Site of Saxon Cemetery 100m N of Bidford Bridge

Description of this historic site

The site of a cemetery dating to the Anglo-Saxon period, known from archaeological excavations and finds. It is located 100m north of Bidford Bridge.

Notes about this historic site

1 In 1921 workmen found around 23 skeletons and other ‘articles’ including brooches from a cutting for a new road just north of the High Street at Bidford. The finds indicated a probable Anglo-Saxon cemetery site and in the summer of 1922 a large excavation took place by Members of the Birmingham Archaeological Society and the Society of Antiquarians of an area to the north and west of the new road cutting in an area of gravel subsoil. Around 80 inhumations were discovered with a variety of grave goods confirming an Anglo-Saxon date to the early 6th Century. The finds included 26 spear heads, 31 knives, arrow heads, shield bosses, 2 buckets, a bronze bowl and a fragment of a second one, a bronze box, numerous brooches, glass and amber bead necklaces, rings, pins, 2 bone combs and straighteners, metal tweezers and other metal objects and fragments. In addition 17 complete cremation urns were discovered with fragments of approximately 120 others. Charcoal was noted throughout the site in thiirteen cases in the pelvis area of inhumations. A large hearth was also discovered with fire cracked stones.
2 Further excavations were carried out in the summer of 1923 expanding the excavated area outwards, particularly to the west. On the eastern side a distinct line of around 18 burials was discovered aligned with the head to the west and this appears to form the eastern edge of the cemetery. This eastern line appeared to continue further to the south in an area excavated on the southern side of the 1921 road cutting. Four inhumations were discovered here again with the head aligned to the west. To the north 32 inhumations and 7 cremations were found and it was believed the edge of the cemetery had again been discovered with finds petering out. To the west 38 burials were found with 6 cremation urns. Again throughout the area fragments of other creation urns was discovered. Charcoal was noted again predominately in the pelvis and leg areas of burials. 10 spear heads, 30 iron knives, 4 shield bosses, a bonze bowl, necklaces, brooches, numerous other metal objects, a bone comb and fragment of another were all recovered. Analysis of the alignment of the burials from the 1922 and 1923 excavations showed concentrations with the head to the south and west (35 and 27 respectively) with all others with their head mainly pointing south west with a few SSE and NNW. The total number of individuals from the 1921-23 excavations was noted as 170.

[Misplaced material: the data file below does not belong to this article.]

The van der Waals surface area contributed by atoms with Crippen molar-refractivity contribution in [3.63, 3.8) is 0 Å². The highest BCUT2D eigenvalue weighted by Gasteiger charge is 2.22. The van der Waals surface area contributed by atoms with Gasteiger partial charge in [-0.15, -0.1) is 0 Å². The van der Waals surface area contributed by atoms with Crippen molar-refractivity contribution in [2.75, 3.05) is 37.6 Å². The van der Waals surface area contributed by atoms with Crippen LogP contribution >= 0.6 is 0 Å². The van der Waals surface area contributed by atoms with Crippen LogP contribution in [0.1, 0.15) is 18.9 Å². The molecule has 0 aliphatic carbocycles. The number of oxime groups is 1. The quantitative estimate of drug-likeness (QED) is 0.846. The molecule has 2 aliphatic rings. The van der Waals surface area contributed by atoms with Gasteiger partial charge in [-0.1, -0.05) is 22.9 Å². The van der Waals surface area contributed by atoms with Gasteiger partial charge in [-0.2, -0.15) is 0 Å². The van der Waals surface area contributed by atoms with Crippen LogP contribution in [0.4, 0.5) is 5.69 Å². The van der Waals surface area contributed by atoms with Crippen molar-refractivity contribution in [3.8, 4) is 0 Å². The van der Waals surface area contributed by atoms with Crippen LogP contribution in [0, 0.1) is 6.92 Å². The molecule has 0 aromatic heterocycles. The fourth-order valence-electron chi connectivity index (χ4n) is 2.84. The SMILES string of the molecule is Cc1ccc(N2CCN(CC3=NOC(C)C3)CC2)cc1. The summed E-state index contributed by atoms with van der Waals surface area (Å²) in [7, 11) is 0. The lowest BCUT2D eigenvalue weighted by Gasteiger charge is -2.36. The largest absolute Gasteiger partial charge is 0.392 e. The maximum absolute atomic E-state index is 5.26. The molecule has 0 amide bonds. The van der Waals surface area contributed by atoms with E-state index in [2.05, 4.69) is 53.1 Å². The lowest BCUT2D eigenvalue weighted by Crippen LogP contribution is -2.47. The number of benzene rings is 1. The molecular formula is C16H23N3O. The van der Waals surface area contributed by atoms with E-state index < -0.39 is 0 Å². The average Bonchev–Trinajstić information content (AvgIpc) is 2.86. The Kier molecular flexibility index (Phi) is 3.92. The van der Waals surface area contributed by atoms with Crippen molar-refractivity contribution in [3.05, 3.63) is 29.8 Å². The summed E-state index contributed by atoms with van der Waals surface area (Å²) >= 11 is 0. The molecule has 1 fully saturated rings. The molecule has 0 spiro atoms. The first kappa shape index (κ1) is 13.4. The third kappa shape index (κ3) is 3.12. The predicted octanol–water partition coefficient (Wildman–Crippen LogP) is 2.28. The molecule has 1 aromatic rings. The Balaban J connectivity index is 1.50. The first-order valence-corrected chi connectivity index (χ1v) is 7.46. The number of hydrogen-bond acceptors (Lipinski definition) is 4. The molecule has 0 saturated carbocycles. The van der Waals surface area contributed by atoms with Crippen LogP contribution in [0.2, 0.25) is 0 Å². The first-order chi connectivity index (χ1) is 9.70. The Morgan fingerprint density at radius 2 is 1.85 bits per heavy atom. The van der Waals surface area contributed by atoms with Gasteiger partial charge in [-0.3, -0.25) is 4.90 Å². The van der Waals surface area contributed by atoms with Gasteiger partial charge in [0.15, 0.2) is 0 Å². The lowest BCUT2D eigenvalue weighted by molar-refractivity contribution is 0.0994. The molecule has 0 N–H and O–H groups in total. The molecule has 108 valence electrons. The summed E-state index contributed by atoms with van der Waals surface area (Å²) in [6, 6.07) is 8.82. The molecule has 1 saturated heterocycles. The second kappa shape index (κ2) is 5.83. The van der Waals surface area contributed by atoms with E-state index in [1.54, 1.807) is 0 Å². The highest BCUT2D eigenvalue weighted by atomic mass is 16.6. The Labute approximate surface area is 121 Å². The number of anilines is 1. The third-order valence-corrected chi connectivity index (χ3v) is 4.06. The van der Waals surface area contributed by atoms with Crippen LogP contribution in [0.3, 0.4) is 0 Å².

3 Further details of the 1921-23 excavations records that 21 of the graves were of children; eleven were unfurnished, two had knives only. Of the 166 adult graves 55 were unfurnished, and 18 had knives only. Among the associated objects were brooches – saucer, applied, disc, penannular, flat-annular, small-long, large and small square-headed, swastika and cruciform; pendants; wrist-clasps; finger-rings; silver pins; several necklaces of amber, glass and paste beads; a large ivory ring; a bronze disc; buckles; spearheads; knives; shield-bosses, but no swords; five pottery accessory vessels, and two bronze bowls. The cemetery appears to have had a long life.
4 OS Card.
5 Descriptive text.
6 Descriptive text.
7 Descriptive text.